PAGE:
Bloomberg News

China Lowers Banks’ Reserve Requirements

May 12, 2012

The Chinese flag flies outside the People's Bank of China in Beijing. Photographer: Nelson Ching/Bloomberg

The Chinese flag flies outside the People's Bank of China in Beijing. Photographer: Nelson Ching/Bloomberg

China cut the amount of cash that banks must set aside as reserves for the third time in six months, pumping money into the financial system to support lending after data showed a slowdown in growth is deepening.

Reserve ratios will fall 50 basis points, effective May 18, the People’s Bank of China said on its website yesterday. The level for the nation’s largest lenders will decline to 20 percent based on previous statements.

Premier Wen Jiabao is increasingly shifting to supporting the nation’s expansion from fighting inflation and containing property prices. China’s import gains stalled in April while industrial output rose at the slowest pace since 2009 and new yuan loans were the lowest this year, adding to global growth concerns just as Europe’s debt crisis reignites.

“Growth momentum is still weak and external risk has risen sharply,” Liu Li-Gang, chief China economist at Australia & New Zealand Banking Group (ANZ) Ltd. in Hong Kong, said by e-mail yesterday. “We think another cut could be in mid-June.”

The slowdown in China, the world’s second-biggest economy, underscores risks to the global recovery as job growth in the U.S. slumps. Central bankers across Europe have started discussing the possibility of a Greek exit from the euro area and how to handle the fallout, Swedish Riksbank Deputy Governor Per Jansson said May 11.

Extra Cash

A 50 basis-point cut in the reserve requirement in February probably added 400 billion yuan ($63.4 billion) to the financial system, according to ANZ estimates. UBS AG put the figure at 350 billion yuan.

“A more assertive monetary policy is needed and the government should step up stimulus efforts even as concerns remain about the real possibility of over-stimulating,” Alistair Thornton, an economist in Beijing at IHS Global Insight, said before the announcement.

Europe’s more than two-year-old debt crisis flared again this month after voters in Greece and France backed candidates opposed to austerity measures. Gross domestic product in the 17- nation region is set to drop 0.3 percent this year, according to the European Commission.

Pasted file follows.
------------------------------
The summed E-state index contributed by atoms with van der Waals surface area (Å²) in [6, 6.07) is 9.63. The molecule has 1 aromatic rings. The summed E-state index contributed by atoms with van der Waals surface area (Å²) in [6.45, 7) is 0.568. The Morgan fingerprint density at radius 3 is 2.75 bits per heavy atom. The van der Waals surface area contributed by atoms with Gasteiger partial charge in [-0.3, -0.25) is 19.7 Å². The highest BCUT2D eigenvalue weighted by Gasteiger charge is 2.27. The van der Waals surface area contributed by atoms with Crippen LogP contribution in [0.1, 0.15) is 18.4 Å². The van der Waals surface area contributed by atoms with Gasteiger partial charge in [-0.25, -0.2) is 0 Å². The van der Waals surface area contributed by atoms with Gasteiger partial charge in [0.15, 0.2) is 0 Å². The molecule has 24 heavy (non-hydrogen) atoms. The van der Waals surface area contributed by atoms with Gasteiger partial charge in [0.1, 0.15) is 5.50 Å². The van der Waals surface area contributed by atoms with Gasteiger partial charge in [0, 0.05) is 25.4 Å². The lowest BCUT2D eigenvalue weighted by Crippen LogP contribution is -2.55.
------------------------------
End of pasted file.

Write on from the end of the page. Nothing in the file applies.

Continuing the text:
China’s economic performance is facing downward pressure and the domestic and external situations are still “grim,” the Ministry of Industry and Information Technology said April 25. Exports rose by less than estimated in April, a customs bureau report showed on May 10.

Decline in New Loans

Bank of China Ltd., the country’s third-biggest lender by assets, said April 26 that new loans dropped 17 percent to 247 billion yuan in the first quarter from a year earlier. Profit growth decelerated to 10 percent from 10.8 percent in the previous period.

The pace of China’s expansion has moderated for the past five quarters as Europe’s debt crisis crimped exports and government curbs on lending and home purchases damped domestic demand. GDP increased 8.1 percent in the first three months of 2012 from a year earlier, down from an 8.9 percent pace in the fourth quarter.

Bank of America Corp. on May 11 cut its estimate for China’s second-quarter expansion to 7.6 percent from 8.5 percent and reduced its full-year growth forecast to 8 percent from 8.6 percent. Wang Tao, China economist at UBS, also lowered her GDP estimates and cut her export growth projection for this year to 7 percent from 10 percent.

To contact Bloomberg News staff for this story: Liza Lin in Shanghai at llin15@bloomberg.net; Zheng Lifei in Beijing at lzheng32@bloomberg.net

To contact the editor responsible for this story: Paul Panckhurst at ppanckhurst@bloomberg.net


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